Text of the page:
Everything You Need Know About Prey

Prey will release on May 5th for PS4, Xbox One and PC. You can find the cheapest price over at our bargain guide. 

Prey has had a funny, old history. The original game, released in 2006, introduced us to Tommy, a Cherokee car mechanic everyman who had his turn as the hero, taking down the Sphere, an alien mothership that threatened to rob Earth of its materials.

Along came Arkane to reboot the whole thing entirely.

Arkane’s Prey is expected to tie itself into the core concepts and themes of the original, though it’s going to certainly be its own beast. Alas, here’s what you need to know about Prey.

It’s Arkane, But It Isn’t

After the development of the original Dishonored wrapped up, Arkane Studios split into two teams. One went on to develop Dishonored 2, and the other moved to a new IP based on the same gameplay and narrative values that the Dishonored series holds dear.

For this new IP, they adopted the concept behind one of their earlier titles that featured a “big, interconnected dungeon that the player could roam so long as they could unlock everything”. They soon realised that this, coupled with a space setting and aliens, bore a resemblance to the original Prey, by Human Head Studios.

And, as they were able to use the name, so it was.

The Shape of Yu

Following the progressive steps of most games of late, including Bethesda’s own Fallout. As Morgan is, in a clever twist, a unisex name, players have the option of playing through as either a man or a woman.

To add another notch on the diversity belt, Yu is of a Chinese and German descent.


It’s A Reimagining, Not A Sequel

Seeing as the project didn’t start out as a Prey title, it’s safe to say it categorically is not a sequel, nor a remake. It’s, if anything, more of a reimagining of the original property.

It won’t likely feature gravity-bending walkways or aliens invading to the dulcet tunes of Blue Oyster Cult. Though, within it, somewhere, some blueprint of the original Prey should exist.

Aussie, Aussie, Aussie!

Fresh off tearing the Doom soundtrack to shreds last year, Australia’s own Mick Gordon is back for yet another Bethesda Softworks shooter.


It’s a huge departure from Gordon’s face-searing djent metal outing served hot, straight from the mouth of Hell, with Prey taking a much different route. The distortion pedal is on bypass, as a heart-pounding synth carries the sound forward, giving the game a rich 80s vibe. To my ear, it’s reminiscent of something you’d hear in Hotline Miami or even Blood Dragon.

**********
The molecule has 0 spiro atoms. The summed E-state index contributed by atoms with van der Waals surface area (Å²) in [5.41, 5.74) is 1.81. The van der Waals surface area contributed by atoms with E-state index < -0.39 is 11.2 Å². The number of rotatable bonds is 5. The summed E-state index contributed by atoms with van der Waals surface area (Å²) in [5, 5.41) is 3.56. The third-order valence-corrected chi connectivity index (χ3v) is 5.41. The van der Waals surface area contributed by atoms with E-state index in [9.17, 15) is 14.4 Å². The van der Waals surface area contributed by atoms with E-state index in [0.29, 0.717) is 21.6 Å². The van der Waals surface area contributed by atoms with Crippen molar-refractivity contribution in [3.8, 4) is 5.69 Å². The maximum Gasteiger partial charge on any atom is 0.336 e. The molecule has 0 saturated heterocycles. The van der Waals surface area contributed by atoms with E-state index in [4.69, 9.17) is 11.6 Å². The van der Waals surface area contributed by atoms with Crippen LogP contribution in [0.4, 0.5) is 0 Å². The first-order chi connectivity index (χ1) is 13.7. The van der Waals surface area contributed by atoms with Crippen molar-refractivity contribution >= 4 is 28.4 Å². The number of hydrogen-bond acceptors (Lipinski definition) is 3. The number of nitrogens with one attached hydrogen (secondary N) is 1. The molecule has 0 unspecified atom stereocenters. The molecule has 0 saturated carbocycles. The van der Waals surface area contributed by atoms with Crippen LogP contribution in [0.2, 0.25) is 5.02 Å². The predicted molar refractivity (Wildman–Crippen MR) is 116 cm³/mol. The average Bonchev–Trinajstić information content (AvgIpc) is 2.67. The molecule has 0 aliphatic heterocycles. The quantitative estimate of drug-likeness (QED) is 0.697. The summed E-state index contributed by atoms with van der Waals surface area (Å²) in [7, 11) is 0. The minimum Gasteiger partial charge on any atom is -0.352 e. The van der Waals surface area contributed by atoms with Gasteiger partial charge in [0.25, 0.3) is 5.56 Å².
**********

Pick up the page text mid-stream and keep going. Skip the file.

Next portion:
Gordon’s score for Prey is one of the things I’m most excited about.

For Fans Of…

As part of its promotion cycle, Bethesda Softworks hosted a triple-feature at the Alamo Drafthouse in Austin, Texas, featuring films that have, in some way, inspired Prey’s development.


The films in question were The Matrix, Moon and Starship Troopers. I don’t know about you, but the combination of those would make for a pretty wild action flick unafraid of flexing its intellectual muscle.

Mimic Is The Sincerest Form of Flattery

One of Prey’s most fascinating features is certainly the Typhon, the hostile non-terrestrials under study aboard Talos-1.

Like most enemies, they range from small to behemoth, with the Mimics, a smaller strain, possessing the power to take the form of anything in an attempt to ambush Morgan. Be it a bin or a coffee cup, any inanimate object could be an inky, spidery creature lying in wait.


It ramps up the tension considerably and keeps the atmosphere on Talos-1 thick and claustrophobic.

Speaking of tension, there’s no doubt the Nightmare strain of Typhon is going to cause well, nightmares. It’s the biggest and worst of them all. As Morgan covers more ground and unlocks more mods, the Nightmare becomes attracted to Yu’s movements and begins to hunt, rendering Yu the eponymous ‘prey’.

There’s a big Nemesis vibe coming from Nightmare, as it’s sure to create a sense of dread and unease.


Prey’s battlefield, Talos-1, is going to be a wonder to explore, likely to recapture that original feeling of traipsing through BioShock’s Rapture for the first time. In the game’s context, Talos-1 is a research and development facility, leading the research into the dangerous Typhon organism.

Part built in the 60s before the research program was scuttled, Talos-1 has a lot of beautiful art deco and retrofuturistic decor. It’s very reminiscent of Rapture in that sense, and fans of Irrational’s world building are sure to be in awe of Talos-1.


The map is contiguous which is, again, not too dissimilar to BioShock. Each area flows on from the next and the game follows one direct objective as areas unlock in a very Metroidvania way, as skills and wares become readily available.

What Kind of Survivor Will You Be?

Prey’s lead designer Ricardo Bare has stated that Prey is going to feature multiple endings.


There’ll be two main arcs your player can take, though the permutations beyond those main branches are numerous. Your decisions aboard Talos-1, along with the way you treat your fellow survivors, factor into just which ending you’ll be watching when the credits near.

Revenge of the Fifth

Right after Star Wars day, Prey launches on May 5 on Xbox One, PlayStation 4 and PC.